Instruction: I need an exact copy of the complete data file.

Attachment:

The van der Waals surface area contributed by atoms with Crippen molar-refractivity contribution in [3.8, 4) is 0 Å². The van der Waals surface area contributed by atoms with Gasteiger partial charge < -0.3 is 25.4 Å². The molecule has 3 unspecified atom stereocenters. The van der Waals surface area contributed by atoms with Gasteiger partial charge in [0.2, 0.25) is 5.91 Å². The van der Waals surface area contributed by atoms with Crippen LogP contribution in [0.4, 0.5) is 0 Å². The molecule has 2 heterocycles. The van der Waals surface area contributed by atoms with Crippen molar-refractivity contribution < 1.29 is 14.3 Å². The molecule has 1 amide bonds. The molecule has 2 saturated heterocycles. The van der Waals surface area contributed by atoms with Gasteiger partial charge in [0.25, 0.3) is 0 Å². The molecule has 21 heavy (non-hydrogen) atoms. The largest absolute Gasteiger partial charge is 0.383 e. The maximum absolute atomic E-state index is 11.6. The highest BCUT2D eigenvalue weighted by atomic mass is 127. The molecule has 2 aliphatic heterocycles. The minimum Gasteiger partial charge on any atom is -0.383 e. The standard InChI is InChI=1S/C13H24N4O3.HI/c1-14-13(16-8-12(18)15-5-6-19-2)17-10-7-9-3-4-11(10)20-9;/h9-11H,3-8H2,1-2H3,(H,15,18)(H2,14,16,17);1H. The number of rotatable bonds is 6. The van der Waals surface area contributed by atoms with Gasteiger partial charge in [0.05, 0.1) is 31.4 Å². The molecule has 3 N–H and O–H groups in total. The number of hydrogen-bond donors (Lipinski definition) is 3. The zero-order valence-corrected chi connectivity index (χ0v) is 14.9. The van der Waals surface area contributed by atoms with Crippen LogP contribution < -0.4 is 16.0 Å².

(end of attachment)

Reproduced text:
The van der Waals surface area contributed by atoms with Crippen molar-refractivity contribution in [3.8, 4) is 0 Å². The van der Waals surface area contributed by atoms with Gasteiger partial charge < -0.3 is 25.4 Å². The molecule has 3 unspecified atom stereocenters. The van der Waals surface area contributed by atoms with Gasteiger partial charge in [0.2, 0.25) is 5.91 Å². The van der Waals surface area contributed by atoms with Crippen LogP contribution in [0.4, 0.5) is 0 Å². The molecule has 2 heterocycles. The van der Waals surface area contributed by atoms with Crippen molar-refractivity contribution < 1.29 is 14.3 Å². The molecule has 1 amide bonds. The molecule has 2 saturated heterocycles. The van der Waals surface area contributed by atoms with Gasteiger partial charge in [0.25, 0.3) is 0 Å². The molecule has 21 heavy (non-hydrogen) atoms. The largest absolute Gasteiger partial charge is 0.383 e. The maximum absolute atomic E-state index is 11.6. The highest BCUT2D eigenvalue weighted by atomic mass is 127. The molecule has 2 aliphatic heterocycles. The minimum Gasteiger partial charge on any atom is -0.383 e. The standard InChI is InChI=1S/C13H24N4O3.HI/c1-14-13(16-8-12(18)15-5-6-19-2)17-10-7-9-3-4-11(10)20-9;/h9-11H,3-8H2,1-2H3,(H,15,18)(H2,14,16,17);1H. The number of rotatable bonds is 6. The van der Waals surface area contributed by atoms with Gasteiger partial charge in [0.05, 0.1) is 31.4 Å². The molecule has 3 N–H and O–H groups in total. The number of hydrogen-bond donors (Lipinski definition) is 3. The zero-order valence-corrected chi connectivity index (χ0v) is 14.9. The van der Waals surface area contributed by atoms with Crippen LogP contribution < -0.4 is 16.0 Å².